Kung Fu is the development of skill through hard practice. This could be any skill. Any skill at all. It doesn’t have to be a martial art.
Kung Fu in the “Western” world is generally recognized as meaning Chinese Martial Arts. However, this is a misunderstanding that came about from martial art films as they were translated into English.
Kung Fu actually means the development of skill through hard practice. This could be any skill. Any skill at all.
It does not have to be a fighting skill or a martial art.
When we watch shows on TV, such as Top Chef, or Iron Chef, or Victory Garden, or even This Old House, we are seeing professionals who have worked hard for many years and developed mastery of their particular art.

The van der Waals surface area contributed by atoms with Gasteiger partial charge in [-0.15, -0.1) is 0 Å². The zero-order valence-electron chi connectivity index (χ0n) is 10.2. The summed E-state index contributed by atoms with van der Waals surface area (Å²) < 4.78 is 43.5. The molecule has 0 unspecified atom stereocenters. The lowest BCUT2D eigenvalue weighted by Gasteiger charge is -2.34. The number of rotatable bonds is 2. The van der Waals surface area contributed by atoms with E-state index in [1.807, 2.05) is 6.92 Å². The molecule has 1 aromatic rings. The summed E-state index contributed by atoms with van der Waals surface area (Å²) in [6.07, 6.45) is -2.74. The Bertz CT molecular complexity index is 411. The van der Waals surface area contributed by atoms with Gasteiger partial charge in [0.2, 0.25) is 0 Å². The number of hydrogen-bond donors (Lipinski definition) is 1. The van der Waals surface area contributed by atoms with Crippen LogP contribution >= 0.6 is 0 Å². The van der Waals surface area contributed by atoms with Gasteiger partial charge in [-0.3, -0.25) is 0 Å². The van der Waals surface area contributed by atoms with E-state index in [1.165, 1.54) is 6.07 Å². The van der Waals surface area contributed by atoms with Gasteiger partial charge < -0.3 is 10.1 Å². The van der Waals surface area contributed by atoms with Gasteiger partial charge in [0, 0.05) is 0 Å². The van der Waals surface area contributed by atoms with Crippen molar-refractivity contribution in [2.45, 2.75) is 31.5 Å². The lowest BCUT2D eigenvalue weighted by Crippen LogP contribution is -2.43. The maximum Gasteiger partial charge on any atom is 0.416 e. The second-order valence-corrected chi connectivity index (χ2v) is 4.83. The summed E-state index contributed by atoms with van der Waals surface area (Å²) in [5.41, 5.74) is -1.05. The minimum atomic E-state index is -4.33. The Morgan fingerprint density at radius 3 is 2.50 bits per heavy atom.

This is Kung Fu.
The concept is especially important when we apply it to martial arts. Only through lots of repetition, effort, and practice does a skill improve.
Sifu Gary tells us that 10,000 repetitions are required to truly master a form. That’s roughly 3 times per day for 10 years.
I believe it.
When practicing forms, we continually improve. Even though there’s no end to the improvement in sight, this is a great state to be. Imagine how boring this art would be if the forms were perfected after merely a few years.
It never stops getting better as long as we continue to work it.